Interference and Forgetting
INTERFERENCE AND FORGETTING
Human long-term memory is characterized by a nearly limitless storage capacity. At any time, however, much of the information that exists in long-term memories (names, numbers, facts, procedures, events, and so forth) is not recallable. Why do people forget information that was once recallable? Because access to information in memory is subject to interference from competing information in memory. Before characterizing such interference processes in more detail, it is necessary to introduce some terminology.
The first concept is transfer. After some early point in life, people rarely, if ever, learn anything that is entirely new. Rather, people bring to any "new" learning of knowledge or skills an accumulation of related knowledge, skills, and habits from the past. Such prior learning influences the qualitative and quantitative character of the new learning process. Such transfer effects may be positive or negative, depending on whether prior experiences facilitate or impair the new learning process.
The second concept is retroactive interference. Whereas transfer refers to the effect of earlier learning on later learning, retroaction refers the impact of interpolated (intervening) learning experiences on one's memory for something teamed earlier. Once again, such effects may be positive or negative (retro-active facilitation and interference, respectively), depending on the similarity of the original and interpolated learning tasks. It is the negative case—where retroactive interference causes forgetting—that applies to this discussion. Thus, if one's ability to recall the maiden name of a woman friend is impaired by virtue of having learned her married name, one is suffering from retroactive interference.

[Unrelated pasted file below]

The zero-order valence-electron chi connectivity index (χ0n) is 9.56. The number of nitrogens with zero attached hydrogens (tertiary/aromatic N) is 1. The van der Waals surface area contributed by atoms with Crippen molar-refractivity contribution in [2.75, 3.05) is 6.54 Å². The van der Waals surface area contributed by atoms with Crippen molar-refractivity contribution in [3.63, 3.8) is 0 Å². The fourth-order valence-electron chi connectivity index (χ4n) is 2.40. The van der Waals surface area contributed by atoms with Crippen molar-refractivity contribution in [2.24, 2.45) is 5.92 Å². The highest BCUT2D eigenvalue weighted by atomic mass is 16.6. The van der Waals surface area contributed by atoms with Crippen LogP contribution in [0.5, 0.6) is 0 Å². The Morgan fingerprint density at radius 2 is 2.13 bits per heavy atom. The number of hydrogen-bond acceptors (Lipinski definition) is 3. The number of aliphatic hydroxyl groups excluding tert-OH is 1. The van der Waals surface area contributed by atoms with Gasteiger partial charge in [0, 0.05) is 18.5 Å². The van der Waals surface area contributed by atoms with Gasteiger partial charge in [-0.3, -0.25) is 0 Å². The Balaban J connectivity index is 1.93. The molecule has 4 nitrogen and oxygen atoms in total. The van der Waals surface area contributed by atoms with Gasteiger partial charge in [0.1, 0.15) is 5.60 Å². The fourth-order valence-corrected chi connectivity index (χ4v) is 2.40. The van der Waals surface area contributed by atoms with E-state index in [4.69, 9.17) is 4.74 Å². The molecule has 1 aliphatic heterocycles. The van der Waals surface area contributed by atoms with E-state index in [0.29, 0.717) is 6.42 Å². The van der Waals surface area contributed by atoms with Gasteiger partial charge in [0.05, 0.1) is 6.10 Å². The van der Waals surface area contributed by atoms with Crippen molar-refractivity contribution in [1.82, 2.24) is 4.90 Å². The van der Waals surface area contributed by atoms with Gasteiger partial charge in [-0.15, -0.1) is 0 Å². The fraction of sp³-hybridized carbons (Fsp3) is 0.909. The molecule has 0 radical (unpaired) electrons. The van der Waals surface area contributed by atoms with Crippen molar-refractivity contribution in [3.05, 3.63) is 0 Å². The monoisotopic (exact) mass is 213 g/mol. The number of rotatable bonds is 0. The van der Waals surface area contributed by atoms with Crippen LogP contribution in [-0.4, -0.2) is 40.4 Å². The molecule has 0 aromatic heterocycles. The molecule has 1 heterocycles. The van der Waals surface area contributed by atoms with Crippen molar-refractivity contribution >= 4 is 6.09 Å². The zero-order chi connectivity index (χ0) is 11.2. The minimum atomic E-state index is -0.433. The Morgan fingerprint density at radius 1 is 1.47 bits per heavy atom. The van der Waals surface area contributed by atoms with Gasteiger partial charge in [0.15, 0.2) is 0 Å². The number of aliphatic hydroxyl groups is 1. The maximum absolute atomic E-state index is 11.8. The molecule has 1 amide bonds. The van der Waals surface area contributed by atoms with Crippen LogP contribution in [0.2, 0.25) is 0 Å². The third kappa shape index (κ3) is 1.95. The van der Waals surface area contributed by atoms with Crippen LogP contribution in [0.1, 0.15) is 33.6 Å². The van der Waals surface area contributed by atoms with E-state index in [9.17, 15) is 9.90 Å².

The third concept is proactive interference. Something learned earlier may also impair one's ability to recall something learned more recently. If, for example, one is less able to recall a woman friend's married name by virtue of having learned her maiden name at an earlier time, one is suffering from proactive interference.
A Brief History of Research on Forgetting
Rigorous research on the possible causes of forgetting dates back to the turn of the twentieth century when two German researchers, Georg Elias Müller and A. Pilzecker, first demonstrated retroactive interference under controlled conditions. The history of that research interests contemporary scientists, partly because it is a case where intuition proved a poor guide to theorizing.
Early Theories That Proved Inadequate
Müller and Pilzecker (1900) found that subjects' memory for a series of nonsense syllables (consonant-vowel-consonant nonword syllables, such as DAX) was impaired by subsequent activity, such as learning a new series of nonsense syllables (compared with a condition where subjects simply rested for a similar period of time). They put forward a perseveration-consolidation hypothesis to explain their results. They argued that the changes in the nervous system that result in true learning are not complete by the end of training—that activity in the brain perseverates after learning, and that during that perseveration the memory traces corresponding to learning are consolidated. A subsequent activity, particularly if demanding and close in time to the original learning task, can disrupt the perseveration process, resulting in retroactive interference.
The consolidation idea seems plausible, especially given the evidence that certain traumas, such as electroconvulsive shock or a head injury, can produce retrograde amnesia (loss of memory for events occurring just prior to the injury), and that a period of sleep after a learning session produces less forgetting than does a comparable period of waking activity. The consolidation hypothesis proved unsatisfactory, however, because it does not provide an account for a variety of empirical phenomena. Long after the perseveration-consolidation process should be complete, for example, interpolated learning still produces substantial retroactive interference. Other problematic findings are that increasing the intensity of an unrelated interpolated activity results in little or no increase in forgetting, whereas increasing intertask similarity does play an important role in forgetting. A final blow for the theory is that it cannot explain proactive interference.